A caravan of thousands of 3,000-7,000 immigrants from Central America is making its way toward the U.S. border. The group is made up of men, women and children seeking asylum from Honduras, El Salvador, and Guatemala, countries that suffer from extreme poverty, economic corruption and violence.
The caravan started on Oct. 12 as a group of approximately 160 from a city in Honduras that’s known for its violence, according to Insider. The group has made its way from Honduras, through Guatemala, and is continuing to head north in Southern Mexico — an estimated total of 600 miles in about two weeks.
Junior Jonathan Merlos Portillo said the majority of the Salvadorans leaving in the caravans are escaping the violence and economic corruption. Portillo grew up in Soyapango, a city near the capital of El Salvador, where gang violence is especially prevalent.
“Most of the people that I know of, they just leave because of they are desperate and they don’t know what to do,” Portillo said.
Junior Litzy Morales, who grew up in Guatemala City, Guatemala, thinks that the biggest problem is corruption. “I think it’s influenced by corruption because corruption in our countries is a big issue,” Morales said. “And … that’s the beginning of everything, any other social issue we have like, poverty and violence.”
BBC News reports that as of Oct. 30, the caravan is traveling in two main groups, each estimated to be about 3,000. The group’s size peaked at 7,200 last week, but numbers have diminished since reaching Mexico, as some have found asylum there or turned back to their home country.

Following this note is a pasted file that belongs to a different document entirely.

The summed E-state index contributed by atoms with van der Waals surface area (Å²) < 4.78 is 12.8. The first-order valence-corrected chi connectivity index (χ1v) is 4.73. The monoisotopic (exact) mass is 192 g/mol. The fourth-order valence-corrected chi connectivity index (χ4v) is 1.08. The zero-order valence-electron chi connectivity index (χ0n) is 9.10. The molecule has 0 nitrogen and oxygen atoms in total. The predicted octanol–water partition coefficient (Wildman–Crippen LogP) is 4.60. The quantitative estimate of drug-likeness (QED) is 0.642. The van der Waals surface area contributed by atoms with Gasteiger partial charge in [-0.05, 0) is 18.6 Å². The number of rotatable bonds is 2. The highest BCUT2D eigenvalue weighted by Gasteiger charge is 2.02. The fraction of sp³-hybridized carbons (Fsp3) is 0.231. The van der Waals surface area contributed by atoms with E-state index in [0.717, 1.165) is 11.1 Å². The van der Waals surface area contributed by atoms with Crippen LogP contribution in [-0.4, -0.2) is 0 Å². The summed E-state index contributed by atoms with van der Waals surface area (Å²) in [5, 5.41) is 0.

The U.S. Military has sent troops to the U.S. border, and another 5,200 are to arrive in the next few weeks. President Donald Trump has voiced that he will begin cutting off aid that the U.S. has previously given to these countries, although it is unclear as to how he can proceed with this claim. Trump and other government officials are also looking into denying the immigrants’ asylum altogether.
Senior Kris Funes is from Tegucigalpa, Honduras, and has had personal experience with her family leaving their home country.
“I’ve had instances of my family leaving the country for the same reasons that people are leaving right now,” Funes said. “So I do have an understanding of why, and the nature of the actions that people are taking.” Funes went on to explain that it’s hard to know exactly why people are leaving, whether for extreme poverty, better opportunities or if they are being targeted by violence.
The caravan is facing hardships like extreme heat, lack of food and water and physical exhaustion.
“They walk like 50 miles every single day,” Portillo said. “They go through the sun, they don’t have a place to sleep and even though they are aware of all those things, they still come, because they don’t have any other option. Maybe they are not even thinking about making it easier to make it here to the U.S., but they are [looking] for a new place. Maybe just a place to start over because the place they are right now, it’s just so messed up and they cannot find an opportunity.”
The caravan also faces political hardships as they are faced with government officials as they move through each country. Officials attempted to stop the caravan at the border of Mexico and Guatemala, to force the immigrants to leave or to apply for asylum. Their numbers overwhelmed the officials, and the majority of the caravan pushed through and proceeded north.
The caravan is currently still in Southern Mexico, a few thousand miles from the U.S. border, and is expected to arrive in a few weeks.